Trademark protection a constant concern for KU

KU licensing dollars

Kansas University and Kansas Athletics split royalties earned from trademark licensed goods each year, usually collecting 10 percent of the wholesale price. Royalties earned in the past five fiscal years:

• 2008: $2.2 million

• 2009: $1.8 million

• 2010: $1.9 million

• 2011: $2.1 million

• 2012: $2.3 million

It’s not every month that a cease-and-desist letter lands Kansas University in national headlines.

But that’s about how often, on average, one of those letters lands in the mailbox of someone accused of violating KU’s trademarks.

Every day, Kansas Athletics, along with national groups it enlists to help, works to keep people from profiting from the use of KU’s trademarks: “KU,” “Jayhawk,” “Rock Chalk” and more. From T-shirts to bracelets to beanbag games, unlicensed products that use those words threaten KU’s ability to continue to claim those words or phrases as its own — and to take in around $2 million in revenue each year from the sales of products it has licensed to include them.

A cease-and-desist letter from KU attracted a good deal of attention last week from area and nationalmediaoutlets. Perhaps not coincidentally, it concerned a group that operates a Twitter account that shares photos of women’s chests adorned with KU-themed clothing, which KU asked to stop selling merchandise with “KU” on it.

But that’s one of about a dozen such letters Kansas Athletics has sent out over the past year, estimates Paul Vander Tuig, KU’s trademark licensing director. And that’s just a portion of the instances of potential trademark infringement he comes across.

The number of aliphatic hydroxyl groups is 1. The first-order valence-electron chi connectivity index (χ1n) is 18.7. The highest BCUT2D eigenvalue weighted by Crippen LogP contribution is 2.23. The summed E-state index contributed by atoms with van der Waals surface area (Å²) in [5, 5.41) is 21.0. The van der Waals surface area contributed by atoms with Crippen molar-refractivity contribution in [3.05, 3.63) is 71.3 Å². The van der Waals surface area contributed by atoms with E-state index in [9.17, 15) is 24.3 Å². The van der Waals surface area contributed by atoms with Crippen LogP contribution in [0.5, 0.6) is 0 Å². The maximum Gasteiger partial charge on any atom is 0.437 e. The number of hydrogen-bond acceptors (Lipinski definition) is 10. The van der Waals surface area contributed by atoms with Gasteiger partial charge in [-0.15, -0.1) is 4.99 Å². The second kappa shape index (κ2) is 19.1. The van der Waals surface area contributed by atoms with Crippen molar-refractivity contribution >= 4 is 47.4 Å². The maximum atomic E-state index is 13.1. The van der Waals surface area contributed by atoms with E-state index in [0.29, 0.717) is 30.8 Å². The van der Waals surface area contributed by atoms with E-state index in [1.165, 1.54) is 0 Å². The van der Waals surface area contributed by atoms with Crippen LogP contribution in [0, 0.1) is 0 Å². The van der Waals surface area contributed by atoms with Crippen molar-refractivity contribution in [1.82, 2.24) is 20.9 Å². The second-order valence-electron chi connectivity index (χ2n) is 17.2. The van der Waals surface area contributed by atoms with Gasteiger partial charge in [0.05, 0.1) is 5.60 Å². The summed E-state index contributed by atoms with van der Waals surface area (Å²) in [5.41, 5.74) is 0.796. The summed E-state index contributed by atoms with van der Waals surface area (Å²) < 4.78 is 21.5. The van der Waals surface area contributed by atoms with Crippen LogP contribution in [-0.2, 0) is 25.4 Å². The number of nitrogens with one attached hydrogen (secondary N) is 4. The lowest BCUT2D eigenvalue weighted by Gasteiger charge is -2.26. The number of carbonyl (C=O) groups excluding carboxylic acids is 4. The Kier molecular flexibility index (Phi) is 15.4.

“It can vary from a cease-and-desist letter to me picking up the phone to say, ‘Hey, did you know we own that?’ ” Vander Tuig said.

Always on watch

Vander Tuig has handled trademark protection and licensing matters for KU since 1993. He and his responsibilities shifted to the athletics department in 2006.

He works to make sure KU’s trademarks aren’t being used without authorization, and he says it’s a never-ending task.

He relies on a number of different sources who spot potential trademark violations. They include him and other Athletics workers; the Collegiate Licensing Company, which works with KU and about 200 other clients to assist with trademarks and licensing; or an affiliated group that represents universities and professional sports teams; or, sometimes, even alumni or fans who spot something suspicious.

“We’ve got a lot of eyes out there,” Vander Tuig said.

One other pending trademark case for KU, Vander Tuig said, involves a company that sells beanbag-toss games — the kind that dot the streets near Memorial Stadium on KU football game days — alleged to be decorated with artwork that uses trademarks from KU and other schools without authorization. Another recent case involved a group that allegedly sold T-shirts during the NCAA Men’s Basketball Tournament that included the name of KU’s Ben McLemore, which would violate NCAA rules as well as KU’s trademarks.

Trademark-infringing items can show up in the form of hand-made goods on websites like eBay or Etsy, or they can be sold by larger outfits that sell counterfeit goods bearing logos of pro sports teams as well as colleges.

“Sometimes it’s ignorance,” Vander Tuig said. “And sometimes it’s not ignorance at all.”

Cease and desist

This is how it is for major universities around the country, said Jim Aronowitz, associate general counsel for the Collegiate Licensing Company. CLC assists KU and other universities, as well as athletic conferences and football bowl games, in protecting their trademarks.

“It keeps us quite busy,” Aronowitz said.

That job has only gotten tougher as the Internet has made it easier for people to sell unauthorized goods.